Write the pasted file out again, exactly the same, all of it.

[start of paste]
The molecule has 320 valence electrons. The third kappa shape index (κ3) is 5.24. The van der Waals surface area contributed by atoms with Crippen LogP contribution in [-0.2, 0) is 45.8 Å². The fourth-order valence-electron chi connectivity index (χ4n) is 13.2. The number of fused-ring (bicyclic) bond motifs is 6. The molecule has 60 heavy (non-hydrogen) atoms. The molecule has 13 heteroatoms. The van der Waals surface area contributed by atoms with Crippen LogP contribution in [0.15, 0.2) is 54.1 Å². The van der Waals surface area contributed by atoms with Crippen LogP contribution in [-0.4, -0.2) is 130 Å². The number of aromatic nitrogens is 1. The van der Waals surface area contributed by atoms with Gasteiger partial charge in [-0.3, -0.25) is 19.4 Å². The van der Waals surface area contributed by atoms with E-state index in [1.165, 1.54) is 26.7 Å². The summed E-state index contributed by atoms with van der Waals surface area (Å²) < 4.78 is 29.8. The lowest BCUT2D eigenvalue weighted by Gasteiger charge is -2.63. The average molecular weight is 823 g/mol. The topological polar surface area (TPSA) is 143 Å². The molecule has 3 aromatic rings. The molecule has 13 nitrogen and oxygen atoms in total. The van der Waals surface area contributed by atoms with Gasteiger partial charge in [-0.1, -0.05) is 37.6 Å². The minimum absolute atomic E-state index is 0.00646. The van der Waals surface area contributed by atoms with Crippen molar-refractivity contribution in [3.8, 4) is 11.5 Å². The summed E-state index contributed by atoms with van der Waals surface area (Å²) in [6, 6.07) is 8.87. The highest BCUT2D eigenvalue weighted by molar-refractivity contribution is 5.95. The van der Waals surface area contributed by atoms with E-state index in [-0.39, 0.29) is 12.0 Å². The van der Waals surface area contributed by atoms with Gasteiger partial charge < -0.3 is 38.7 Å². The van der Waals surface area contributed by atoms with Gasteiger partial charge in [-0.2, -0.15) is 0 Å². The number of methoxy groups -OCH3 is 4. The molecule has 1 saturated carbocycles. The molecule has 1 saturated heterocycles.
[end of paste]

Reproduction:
The molecule has 320 valence electrons. The third kappa shape index (κ3) is 5.24. The van der Waals surface area contributed by atoms with Crippen LogP contribution in [-0.2, 0) is 45.8 Å². The fourth-order valence-electron chi connectivity index (χ4n) is 13.2. The number of fused-ring (bicyclic) bond motifs is 6. The molecule has 60 heavy (non-hydrogen) atoms. The molecule has 13 heteroatoms. The van der Waals surface area contributed by atoms with Crippen LogP contribution in [0.15, 0.2) is 54.1 Å². The van der Waals surface area contributed by atoms with Crippen LogP contribution in [-0.4, -0.2) is 130 Å². The number of aromatic nitrogens is 1. The van der Waals surface area contributed by atoms with Gasteiger partial charge in [-0.3, -0.25) is 19.4 Å². The van der Waals surface area contributed by atoms with E-state index in [1.165, 1.54) is 26.7 Å². The summed E-state index contributed by atoms with van der Waals surface area (Å²) < 4.78 is 29.8. The lowest BCUT2D eigenvalue weighted by Gasteiger charge is -2.63. The average molecular weight is 823 g/mol. The topological polar surface area (TPSA) is 143 Å². The molecule has 3 aromatic rings. The molecule has 13 nitrogen and oxygen atoms in total. The van der Waals surface area contributed by atoms with Gasteiger partial charge in [-0.1, -0.05) is 37.6 Å². The minimum absolute atomic E-state index is 0.00646. The van der Waals surface area contributed by atoms with Crippen molar-refractivity contribution in [3.8, 4) is 11.5 Å². The summed E-state index contributed by atoms with van der Waals surface area (Å²) in [6, 6.07) is 8.87. The highest BCUT2D eigenvalue weighted by molar-refractivity contribution is 5.95. The van der Waals surface area contributed by atoms with E-state index in [-0.39, 0.29) is 12.0 Å². The van der Waals surface area contributed by atoms with Gasteiger partial charge < -0.3 is 38.7 Å². The van der Waals surface area contributed by atoms with Gasteiger partial charge in [-0.2, -0.15) is 0 Å². The number of methoxy groups -OCH3 is 4. The molecule has 1 saturated carbocycles. The molecule has 1 saturated heterocycles.